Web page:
The Xweather MapsGL SDK allows developers to quickly customize and integrate a variety of high-quality, vector-based weather mapping imagery and visualizations into their applications and custom solutions. You can use a variety of supported third-party mapping libraries which allows developers to easily add weather content and visuals into their existing mapping platforms.
Follow our Getting Started guide to quickly add weather data and visualizations to your web applications.
Benefits of the Xweather MapsGL SDK include:
- Visualizing real-time weather and geospatial data
- Easily animating weather data across time series
- Querying and filtering weather and geospatial data for any map location
- Customizing the presentation and styling of weather and geospatial information client-side
Check out our examples to see what's possible with our MapsGL SDK.
- Requires an active Xweather Flex subscription (opens in a new tab) to the AerisWeather MapsGL, API and/or Maps service(s).
- Integrates with third-party mapping libraries, including MapLibre GL (opens in a new tab), Mapbox GL (opens in a new tab), Google Maps (opens in a new tab) and Leaflet (opens in a new tab).
- Compatible with modern browsers.
MapsGL is a graphics library utilizing WebGL (opens in a new tab) that renders weather and other custom map data all in the browser. Since rendering happens client-side, a user has full control over the styling and rendering of that data compared to server-side rendering of raster tiles.
A map controller acts as an adapter to a third-party mapping library and provides a consistent interface between the functionality of MapsGL and the underlying implementation of a third-party mapping library. All MapsGL-related data, such as data sources, weather layers, custom layers, and animation timeline information, is managed by the map controller.
Data sources are responsible for loading and providing the necessary data for a map layer. Since data sources are created and cached apart from their associated layer(s), a single data source can be used to render one or more layers with different styles. A layer must be associated with a data source in order for it to be rendered to the map.
The following data sources are supported:
- raster: Static raster imagery that cannot easily be converted to vector formats, such as satellite or aerial imagery.
- vector: Vector tiles (opens in a new tab) that contain geospatial vector data, such as points, lines, and polygons.
- geojson: JSON based format designed that represents geographical features with their non-spatial attributes.
- encoded: Gridded binary/raster data whose data is encoded into one or more color bands of an image.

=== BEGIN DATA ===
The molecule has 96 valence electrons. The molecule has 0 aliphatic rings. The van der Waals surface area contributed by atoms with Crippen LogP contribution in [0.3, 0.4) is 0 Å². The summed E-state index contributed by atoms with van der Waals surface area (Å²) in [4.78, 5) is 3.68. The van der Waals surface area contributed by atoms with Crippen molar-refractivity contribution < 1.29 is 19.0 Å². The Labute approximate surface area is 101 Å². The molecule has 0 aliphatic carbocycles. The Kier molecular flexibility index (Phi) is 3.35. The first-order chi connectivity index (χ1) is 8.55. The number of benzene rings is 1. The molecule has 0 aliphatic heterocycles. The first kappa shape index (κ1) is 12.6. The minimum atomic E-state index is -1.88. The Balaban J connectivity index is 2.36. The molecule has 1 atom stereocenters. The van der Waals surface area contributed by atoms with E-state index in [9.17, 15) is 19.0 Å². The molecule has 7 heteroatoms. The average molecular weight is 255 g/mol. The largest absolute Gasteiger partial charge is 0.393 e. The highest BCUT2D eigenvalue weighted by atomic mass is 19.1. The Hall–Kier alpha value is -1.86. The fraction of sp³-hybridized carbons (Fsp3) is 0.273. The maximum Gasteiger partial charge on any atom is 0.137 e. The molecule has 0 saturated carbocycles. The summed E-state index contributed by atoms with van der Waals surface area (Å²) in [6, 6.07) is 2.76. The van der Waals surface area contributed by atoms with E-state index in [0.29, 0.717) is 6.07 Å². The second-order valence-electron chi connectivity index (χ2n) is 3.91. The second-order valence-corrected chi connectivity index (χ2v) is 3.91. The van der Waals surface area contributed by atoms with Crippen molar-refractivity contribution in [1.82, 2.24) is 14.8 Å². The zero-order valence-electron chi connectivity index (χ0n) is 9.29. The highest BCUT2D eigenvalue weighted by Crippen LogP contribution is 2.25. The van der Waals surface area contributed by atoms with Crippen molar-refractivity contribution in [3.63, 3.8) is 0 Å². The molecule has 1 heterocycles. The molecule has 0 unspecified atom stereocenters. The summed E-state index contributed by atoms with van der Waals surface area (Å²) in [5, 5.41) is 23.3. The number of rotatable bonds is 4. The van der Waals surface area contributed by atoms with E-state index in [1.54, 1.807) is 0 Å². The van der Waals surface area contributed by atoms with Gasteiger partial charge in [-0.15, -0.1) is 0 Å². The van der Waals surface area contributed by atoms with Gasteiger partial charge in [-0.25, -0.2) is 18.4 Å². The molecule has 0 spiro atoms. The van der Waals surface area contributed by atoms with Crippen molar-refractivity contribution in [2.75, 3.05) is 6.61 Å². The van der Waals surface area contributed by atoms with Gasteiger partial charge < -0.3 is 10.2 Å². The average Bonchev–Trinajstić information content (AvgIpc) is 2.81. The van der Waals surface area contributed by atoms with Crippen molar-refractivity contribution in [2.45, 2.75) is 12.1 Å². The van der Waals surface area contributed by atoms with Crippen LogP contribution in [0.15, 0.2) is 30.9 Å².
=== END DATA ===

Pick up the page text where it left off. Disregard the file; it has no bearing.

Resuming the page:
See the Sources documentation for more information about setting up and using data sources.
Layers are the visual, fully styled representations of the data associated with their data source. Currently, all MapsGL layers are tile layers whose tile data can vary depending on the type of data source used. Each layer renders its data based on the renderer type the layer is configured with.
The following layer render types are supported:
- raster: Renders static raster imagery
- fill: Renders vector polygon geometry as filled shapes
- line: Renders vector polygon and polyline geometry as lines
- circle: Renders vector points as circles
- symbol: Renders vector points as images, glyphs or custom GLSL shaders **
- sample: Renders encoded data by sampling values and colorizing them based on a color scale
- grid: Renders a grid of points as symbols by sampling encoded data at those grid points
- contour: Renders isolines by sampling encoded data
- particle: Renders vector data, such as wind speed or ocean currents, as particle flow fields
- heatmap: Renders the density of vector point data
** Image and glyph support coming soon
See the Layers documentation for more information about using and configuring map layers. Also, refer to the Styles documentation for complete details regarding these layer render types and the configurable options for custom styling.
Layer styles, also referred to as paint properties, define how layer data will be rendered on the map. The available styling options are depenedent upon the data source and configured layer renderer type. Refer to the Styles documentation for complete details regarding the configurable paint properties for controlling your data's presentation.
Our MapsGL SDK also includes numerous pre-configured and pre-styled weather layers for you to include in your maps just by using a simple layer code. You can learn more about using these built-in weather layers by reviewing our Weather Layers documentation.